Limber up. Remember the lessons. Nick from Maschine has given us the benefit of his experience. Helped us obtain skills necessary to enjoy this. Let’s see how we go. Quick steer. Footpeg weighting. Rear brake. Bike traction-control off. Front brake. Now for some fun. Nothing, I think nothing. I sense everything. The purr of the motor, sweet. The suspension a continuous up and down, smooth. Along the track I go. I am entering the zone. Oblivious, hyper alert. Relaxed, with a tension ready for immediate response. There is nothing else. Just the ride. There is no fear. Just a knowing the exhilaration will come when I stop. I have seen a skier ski the half pipe. Today I know that feeling. From this side to that side picking my line, on and on. I know his feeling; unless he rides a bike he will not know this feeling. Of being as one with a machine. Maschine who made this possible for me. From fast flowing to erosion ruts, to riding through/along sandy pebbly creek beds. Up the bank on to the track the enjoyment goes on and on.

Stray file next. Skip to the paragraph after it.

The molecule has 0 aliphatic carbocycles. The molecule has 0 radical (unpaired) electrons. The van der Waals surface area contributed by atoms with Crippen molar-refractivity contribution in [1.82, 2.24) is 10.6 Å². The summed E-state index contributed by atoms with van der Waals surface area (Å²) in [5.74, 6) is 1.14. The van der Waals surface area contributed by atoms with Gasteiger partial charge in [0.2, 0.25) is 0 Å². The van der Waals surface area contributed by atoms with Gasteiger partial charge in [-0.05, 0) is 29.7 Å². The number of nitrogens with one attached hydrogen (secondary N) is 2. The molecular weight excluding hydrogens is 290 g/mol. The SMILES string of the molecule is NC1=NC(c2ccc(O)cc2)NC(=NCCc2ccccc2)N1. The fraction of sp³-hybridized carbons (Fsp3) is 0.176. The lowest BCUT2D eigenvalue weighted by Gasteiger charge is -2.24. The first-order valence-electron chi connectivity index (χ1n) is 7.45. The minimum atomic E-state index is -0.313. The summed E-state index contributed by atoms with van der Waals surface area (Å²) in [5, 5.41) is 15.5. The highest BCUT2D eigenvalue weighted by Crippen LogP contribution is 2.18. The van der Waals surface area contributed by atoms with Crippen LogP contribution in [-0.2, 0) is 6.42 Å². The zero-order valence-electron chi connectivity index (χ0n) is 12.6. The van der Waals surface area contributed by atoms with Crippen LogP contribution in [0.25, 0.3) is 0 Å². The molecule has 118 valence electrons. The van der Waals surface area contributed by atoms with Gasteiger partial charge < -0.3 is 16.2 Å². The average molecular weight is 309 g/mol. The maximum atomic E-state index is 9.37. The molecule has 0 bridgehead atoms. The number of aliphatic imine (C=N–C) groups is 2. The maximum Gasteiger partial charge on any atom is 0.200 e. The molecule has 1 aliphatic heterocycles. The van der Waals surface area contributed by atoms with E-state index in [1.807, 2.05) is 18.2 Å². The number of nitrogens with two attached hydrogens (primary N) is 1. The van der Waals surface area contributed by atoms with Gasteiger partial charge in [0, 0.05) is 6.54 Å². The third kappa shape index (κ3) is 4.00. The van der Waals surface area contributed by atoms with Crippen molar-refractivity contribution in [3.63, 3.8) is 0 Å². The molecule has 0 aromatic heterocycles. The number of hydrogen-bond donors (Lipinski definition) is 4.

We crest the hill. Stop and take a breath. What a ride. The view, a picture or two. Then plunge down the hill again to test and be tested. Wow, what a ride.

Now, the open road. A road one chain wide. Here we go again. Twenty two yards. That’s not helping. OK, the length of a cricket pitch wide. Near enough to twenty meters. We hit the pub. Celebratory beer for some. More adventure for others as they order Goat or Camel burgers. Me I am happy with just the chicken burger. Thai chicken pies round out the order. All are impressed with the quality of their food in a country pub hundreds of kilometers north of Adelaide. Another 66 kms and we hit Leigh Creek. Along the way there is a good place to for Cal to put the drone up. We get the now obligatory aerial view of this section. It is fun with awesome resulting video. Little wonder so many drones are being flown.